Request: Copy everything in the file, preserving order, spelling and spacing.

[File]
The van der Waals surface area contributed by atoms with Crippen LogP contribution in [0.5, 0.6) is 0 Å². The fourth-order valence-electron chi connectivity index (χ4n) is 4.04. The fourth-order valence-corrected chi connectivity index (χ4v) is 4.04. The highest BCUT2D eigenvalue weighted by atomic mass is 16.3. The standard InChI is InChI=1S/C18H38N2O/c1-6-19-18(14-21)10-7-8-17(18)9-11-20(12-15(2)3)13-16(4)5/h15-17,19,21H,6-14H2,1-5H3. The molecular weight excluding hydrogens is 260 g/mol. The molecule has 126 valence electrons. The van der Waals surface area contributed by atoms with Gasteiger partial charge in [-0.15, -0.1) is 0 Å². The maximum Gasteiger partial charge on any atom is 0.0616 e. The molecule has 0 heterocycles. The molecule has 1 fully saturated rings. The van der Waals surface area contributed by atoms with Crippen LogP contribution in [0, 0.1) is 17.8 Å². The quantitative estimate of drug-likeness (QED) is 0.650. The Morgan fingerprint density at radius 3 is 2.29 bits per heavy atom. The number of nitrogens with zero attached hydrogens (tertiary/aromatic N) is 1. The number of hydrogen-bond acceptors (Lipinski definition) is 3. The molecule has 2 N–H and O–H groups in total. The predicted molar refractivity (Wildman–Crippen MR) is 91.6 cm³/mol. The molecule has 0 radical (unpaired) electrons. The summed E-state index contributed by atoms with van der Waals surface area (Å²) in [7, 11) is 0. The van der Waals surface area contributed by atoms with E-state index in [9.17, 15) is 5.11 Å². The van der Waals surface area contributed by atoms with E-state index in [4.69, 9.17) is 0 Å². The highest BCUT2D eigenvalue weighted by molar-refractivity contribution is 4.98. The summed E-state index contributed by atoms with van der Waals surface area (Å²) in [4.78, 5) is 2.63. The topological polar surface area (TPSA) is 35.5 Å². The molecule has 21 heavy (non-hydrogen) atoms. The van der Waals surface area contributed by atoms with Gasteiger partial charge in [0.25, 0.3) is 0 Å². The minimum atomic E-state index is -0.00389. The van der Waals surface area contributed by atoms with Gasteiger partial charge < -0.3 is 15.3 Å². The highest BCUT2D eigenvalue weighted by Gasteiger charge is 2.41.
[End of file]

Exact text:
The van der Waals surface area contributed by atoms with Crippen LogP contribution in [0.5, 0.6) is 0 Å². The fourth-order valence-electron chi connectivity index (χ4n) is 4.04. The fourth-order valence-corrected chi connectivity index (χ4v) is 4.04. The highest BCUT2D eigenvalue weighted by atomic mass is 16.3. The standard InChI is InChI=1S/C18H38N2O/c1-6-19-18(14-21)10-7-8-17(18)9-11-20(12-15(2)3)13-16(4)5/h15-17,19,21H,6-14H2,1-5H3. The molecular weight excluding hydrogens is 260 g/mol. The molecule has 126 valence electrons. The van der Waals surface area contributed by atoms with Gasteiger partial charge in [-0.15, -0.1) is 0 Å². The maximum Gasteiger partial charge on any atom is 0.0616 e. The molecule has 0 heterocycles. The molecule has 1 fully saturated rings. The van der Waals surface area contributed by atoms with Crippen LogP contribution in [0, 0.1) is 17.8 Å². The quantitative estimate of drug-likeness (QED) is 0.650. The Morgan fingerprint density at radius 3 is 2.29 bits per heavy atom. The number of nitrogens with zero attached hydrogens (tertiary/aromatic N) is 1. The number of hydrogen-bond acceptors (Lipinski definition) is 3. The molecule has 2 N–H and O–H groups in total. The predicted molar refractivity (Wildman–Crippen MR) is 91.6 cm³/mol. The molecule has 0 radical (unpaired) electrons. The summed E-state index contributed by atoms with van der Waals surface area (Å²) in [7, 11) is 0. The van der Waals surface area contributed by atoms with E-state index in [9.17, 15) is 5.11 Å². The van der Waals surface area contributed by atoms with E-state index in [4.69, 9.17) is 0 Å². The highest BCUT2D eigenvalue weighted by molar-refractivity contribution is 4.98. The summed E-state index contributed by atoms with van der Waals surface area (Å²) in [4.78, 5) is 2.63. The topological polar surface area (TPSA) is 35.5 Å². The molecule has 21 heavy (non-hydrogen) atoms. The van der Waals surface area contributed by atoms with Gasteiger partial charge in [0.25, 0.3) is 0 Å². The minimum atomic E-state index is -0.00389. The van der Waals surface area contributed by atoms with Gasteiger partial charge < -0.3 is 15.3 Å². The highest BCUT2D eigenvalue weighted by Gasteiger charge is 2.41.